Driven by their intolerance for downtime, organizations seek out highly available technologies and infrastructures to host their applications and data. Unfortunately, even given access to almost unlimited resources organizations get no guarantees of perpetual uptime. To address this shortcoming, organizations must continue to give backup solutions a home in their highly available (HA) world.
Everyone Wants HA
Today’s always-on world places more demands than ever on organizations to ensure nonstop access to their applications and data. This explains why organizations continue to invest more heavily in the right technologies and infrastructure to meet those expectations.
Their investments often show up in the form of a highly available (HA) IT infrastructure. This IT infrastructure typically consists of two or more data centers with redundant networking, power, servers, and storage components in each. It incorporates clustering, cloud, hyperconverged, and replication software, among others, into its HA design.
This combination of technologies helps organizations mitigate downtime and implement an HA IT environment. While a noble goal and one for which many organizations strive, they also must deal with a sobering reality. This objective remains a costly, elusive ideal. Just ask AWS. In late 2021 it dealt with multiple localized outages.
The Obstacles to HA
All organizations must account for the unknowns and unpredictability associated with creating a highly available IT environment.
Cost and complexity often top the list. Organizations must obtain and configure sophisticated systems which come at a premium charge.
Once obtained, organizations must engage trained individuals to manage them. Even then, these individuals cannot guarantee no downtime. Everyone from developers to engineers to operators must understand and correctly manage and use the available solutions. Should they fail to do so, which inevitably occurs due to human errors, downtime may result.
Organizations must also account for hardware failures and software defects or incompatibilities in these environments. They must monitor for weather-related events such as floods, hurricanes, or tornadoes. Natural disasters such as earthquakes, erupting volcanos, and tsunamis provide little or no warning and may cause downtime.
Further, all organizations must deal with the growing threat of ransomware. Odds are one or more of these issues will inevitably foil even the best designed and implemented HA environment.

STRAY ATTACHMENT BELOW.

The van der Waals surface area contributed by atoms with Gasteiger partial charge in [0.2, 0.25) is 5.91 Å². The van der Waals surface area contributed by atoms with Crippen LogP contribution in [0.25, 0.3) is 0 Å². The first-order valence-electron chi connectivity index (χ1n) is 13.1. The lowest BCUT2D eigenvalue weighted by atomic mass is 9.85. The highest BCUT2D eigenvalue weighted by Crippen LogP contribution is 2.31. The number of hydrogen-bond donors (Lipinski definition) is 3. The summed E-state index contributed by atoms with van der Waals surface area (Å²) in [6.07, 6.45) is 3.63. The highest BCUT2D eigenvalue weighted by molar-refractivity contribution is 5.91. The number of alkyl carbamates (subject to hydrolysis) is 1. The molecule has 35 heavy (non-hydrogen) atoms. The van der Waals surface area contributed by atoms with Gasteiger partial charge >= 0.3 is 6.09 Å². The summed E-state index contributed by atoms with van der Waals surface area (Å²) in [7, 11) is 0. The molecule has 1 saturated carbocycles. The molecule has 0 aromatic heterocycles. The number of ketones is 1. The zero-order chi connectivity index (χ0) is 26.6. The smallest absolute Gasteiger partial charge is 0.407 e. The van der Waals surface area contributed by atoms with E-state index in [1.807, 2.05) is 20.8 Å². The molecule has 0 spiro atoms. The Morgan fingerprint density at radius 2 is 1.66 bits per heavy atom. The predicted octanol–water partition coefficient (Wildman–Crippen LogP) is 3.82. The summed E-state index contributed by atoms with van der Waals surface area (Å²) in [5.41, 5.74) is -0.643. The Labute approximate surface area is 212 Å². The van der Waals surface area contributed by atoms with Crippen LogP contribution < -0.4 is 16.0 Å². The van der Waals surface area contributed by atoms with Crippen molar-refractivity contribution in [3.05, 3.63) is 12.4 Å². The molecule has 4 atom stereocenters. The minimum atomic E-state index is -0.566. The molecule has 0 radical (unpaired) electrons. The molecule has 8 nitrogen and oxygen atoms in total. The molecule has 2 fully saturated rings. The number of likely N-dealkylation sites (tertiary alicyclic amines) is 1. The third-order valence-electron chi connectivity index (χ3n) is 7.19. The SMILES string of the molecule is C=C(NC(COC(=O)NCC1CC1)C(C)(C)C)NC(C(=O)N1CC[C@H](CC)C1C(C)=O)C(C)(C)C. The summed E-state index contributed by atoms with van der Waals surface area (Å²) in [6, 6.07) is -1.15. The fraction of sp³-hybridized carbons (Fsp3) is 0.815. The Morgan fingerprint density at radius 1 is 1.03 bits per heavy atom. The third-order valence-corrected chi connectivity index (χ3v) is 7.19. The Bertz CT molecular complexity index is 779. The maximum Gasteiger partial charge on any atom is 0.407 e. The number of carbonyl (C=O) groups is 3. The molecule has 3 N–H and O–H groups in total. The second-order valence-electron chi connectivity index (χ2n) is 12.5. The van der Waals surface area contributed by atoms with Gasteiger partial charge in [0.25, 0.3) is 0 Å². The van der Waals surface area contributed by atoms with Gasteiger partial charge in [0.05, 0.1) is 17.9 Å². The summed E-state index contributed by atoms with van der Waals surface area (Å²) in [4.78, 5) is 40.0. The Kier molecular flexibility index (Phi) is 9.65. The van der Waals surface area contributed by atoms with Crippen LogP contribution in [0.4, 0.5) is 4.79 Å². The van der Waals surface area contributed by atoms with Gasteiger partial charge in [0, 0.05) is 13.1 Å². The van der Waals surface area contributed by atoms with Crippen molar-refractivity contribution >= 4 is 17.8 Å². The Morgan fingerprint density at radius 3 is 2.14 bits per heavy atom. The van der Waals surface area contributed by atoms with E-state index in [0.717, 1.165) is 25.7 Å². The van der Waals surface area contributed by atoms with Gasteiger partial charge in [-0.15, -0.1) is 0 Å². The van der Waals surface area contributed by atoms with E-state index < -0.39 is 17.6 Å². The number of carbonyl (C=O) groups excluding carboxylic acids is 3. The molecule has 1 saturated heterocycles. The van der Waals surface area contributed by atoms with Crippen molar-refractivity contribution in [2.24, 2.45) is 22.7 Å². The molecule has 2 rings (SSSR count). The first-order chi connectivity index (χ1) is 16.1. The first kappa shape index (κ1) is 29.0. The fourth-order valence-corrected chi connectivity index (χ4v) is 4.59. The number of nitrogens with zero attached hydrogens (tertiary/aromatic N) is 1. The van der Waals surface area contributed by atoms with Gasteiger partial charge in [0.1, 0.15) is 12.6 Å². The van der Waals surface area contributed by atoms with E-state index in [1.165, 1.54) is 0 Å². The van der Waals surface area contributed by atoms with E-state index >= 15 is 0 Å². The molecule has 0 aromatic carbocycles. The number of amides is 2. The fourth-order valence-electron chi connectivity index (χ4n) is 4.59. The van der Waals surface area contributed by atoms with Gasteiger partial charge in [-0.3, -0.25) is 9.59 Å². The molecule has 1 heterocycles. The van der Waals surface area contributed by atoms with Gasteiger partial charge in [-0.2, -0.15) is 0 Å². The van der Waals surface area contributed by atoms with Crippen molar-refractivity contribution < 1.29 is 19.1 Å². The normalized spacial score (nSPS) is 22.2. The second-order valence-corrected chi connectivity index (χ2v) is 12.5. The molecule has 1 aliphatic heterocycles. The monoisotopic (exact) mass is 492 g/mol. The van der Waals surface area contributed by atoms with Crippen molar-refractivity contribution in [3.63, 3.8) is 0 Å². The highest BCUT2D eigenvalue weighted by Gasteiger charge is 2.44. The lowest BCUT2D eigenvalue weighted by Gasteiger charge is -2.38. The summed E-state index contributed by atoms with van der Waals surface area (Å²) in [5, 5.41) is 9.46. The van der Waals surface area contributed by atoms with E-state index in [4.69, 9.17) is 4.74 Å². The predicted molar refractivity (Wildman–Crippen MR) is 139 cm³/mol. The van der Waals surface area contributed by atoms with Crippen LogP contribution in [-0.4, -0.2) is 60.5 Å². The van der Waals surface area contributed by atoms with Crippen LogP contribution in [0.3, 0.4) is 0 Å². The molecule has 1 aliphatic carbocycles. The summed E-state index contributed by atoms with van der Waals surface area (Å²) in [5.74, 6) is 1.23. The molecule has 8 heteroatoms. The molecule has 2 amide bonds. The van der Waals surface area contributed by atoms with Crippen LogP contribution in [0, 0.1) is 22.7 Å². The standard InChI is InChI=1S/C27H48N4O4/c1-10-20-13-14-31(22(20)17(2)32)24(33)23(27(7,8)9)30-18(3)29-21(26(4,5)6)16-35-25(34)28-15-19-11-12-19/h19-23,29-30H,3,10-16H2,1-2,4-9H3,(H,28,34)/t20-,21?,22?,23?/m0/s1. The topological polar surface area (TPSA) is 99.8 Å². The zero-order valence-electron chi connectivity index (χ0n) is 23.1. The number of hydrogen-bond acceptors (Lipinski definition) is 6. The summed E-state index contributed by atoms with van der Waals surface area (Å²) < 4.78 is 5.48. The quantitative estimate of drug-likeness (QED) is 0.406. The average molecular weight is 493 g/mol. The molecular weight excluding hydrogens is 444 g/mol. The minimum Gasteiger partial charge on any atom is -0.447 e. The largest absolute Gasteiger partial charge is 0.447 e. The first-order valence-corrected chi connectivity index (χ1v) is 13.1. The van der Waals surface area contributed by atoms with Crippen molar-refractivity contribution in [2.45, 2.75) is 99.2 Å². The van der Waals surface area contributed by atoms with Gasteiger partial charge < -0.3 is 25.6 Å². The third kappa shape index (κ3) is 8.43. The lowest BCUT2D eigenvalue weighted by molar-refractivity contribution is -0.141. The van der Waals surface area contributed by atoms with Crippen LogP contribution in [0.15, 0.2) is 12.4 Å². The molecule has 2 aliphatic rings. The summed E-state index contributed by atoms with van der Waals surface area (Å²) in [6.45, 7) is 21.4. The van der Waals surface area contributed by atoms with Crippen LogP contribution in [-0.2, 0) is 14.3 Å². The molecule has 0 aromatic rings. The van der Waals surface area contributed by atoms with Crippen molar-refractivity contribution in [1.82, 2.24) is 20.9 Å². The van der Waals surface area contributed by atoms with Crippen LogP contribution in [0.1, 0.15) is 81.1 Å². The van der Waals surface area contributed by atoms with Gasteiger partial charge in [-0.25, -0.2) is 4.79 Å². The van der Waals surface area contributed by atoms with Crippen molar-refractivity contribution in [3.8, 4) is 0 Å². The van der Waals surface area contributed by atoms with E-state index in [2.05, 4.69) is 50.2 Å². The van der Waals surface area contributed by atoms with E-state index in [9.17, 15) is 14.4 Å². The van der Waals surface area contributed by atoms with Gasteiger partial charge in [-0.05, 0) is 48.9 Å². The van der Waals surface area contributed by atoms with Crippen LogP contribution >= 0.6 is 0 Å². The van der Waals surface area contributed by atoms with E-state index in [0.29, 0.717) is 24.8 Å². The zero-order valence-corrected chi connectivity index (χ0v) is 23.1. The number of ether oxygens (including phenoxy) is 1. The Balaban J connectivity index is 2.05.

Overcoming them requires organizations to augment their HA production IT environment with the right data protection and recovery technologies. These solutions must protect data quickly and unobtrusively. They must also facilitate recoveries that minimize downtime while remaining affordable and simple to implement, manage, and maintain.
Aggressive RPOs and RTOs Achievable and Affordable
Backup technologies cannot nor have ever claimed to deliver HA. However, they now provide proven, cost-effective options to deliver better recovery point objectives (RPOs) and faster recovery time objectives (RTOs). They may even achieve aggressive application RPOs and RTOs of 15 minutes or less in some solutions.
To realize these RPOs and RTOs, organizations must identify and obtain a solution that possesses the right combination of data protection technologies. The more of these technologies it possesses, the better an organization positions itself to quickly recover with minimal or no data loss.
Organizations should first quantify their RPOs and RTOs. In so doing, they can better map their current needs to readily available, affordable, and proven backup solutions. Four key technologies that such a solution will ideally possess include:
- Backup. Backup remains a fundamental and relevant data protection technology. It protects emails and files and may perform image-based backups of entire physical or virtual machines. While once-a-day backups do leave data protection gaps, this frequency still meets the RPO and RTO requirements for many applications.
- Snapshots. Snapshots swiftly make copies of production data at a specified point in time. Since snapshots happen quickly and with minimal impact, organizations may take multiple snapshots throughout the day.
- Continuous data protection (CDP). CDP exists in two forms: near-CDP, or snapshots, and journaling. Near-CDP schedules snapshots to occur as frequently as every 5 minutes. However, 15-, 30-, and 60-minute snapshot intervals are more common. Journaling records every application write to leave no gaps in data protection.
- Data immutability. Data immutability puts a lock or hold on backup data. This prevents ransomware or anyone from accidentally or purposefully changing, deleting, or encrypting backups.
A Modern Data Protection Solution a Prerequisite for Success
The backup, CDP, snapshot, and data immutable technologies that organizations need to achieve affordable, aggressive RPOs and RTOs already exist. Unfortunately, many organizations lack the tools to efficiently, and effectively, manage them at scale in their IT environments.
To achieve better RPOs and faster RTOs, they need to identify solutions that capitalize on these available backup technologies and orchestrate their use. A modern data protection solution such as Quest NetVault Plus accomplishes these objectives. It delivers these better RPOs and faster RTOs by equipping organizations to orchestrate the use of existing backup technologies without breaking their budget.
Quest is a client of DCIG.
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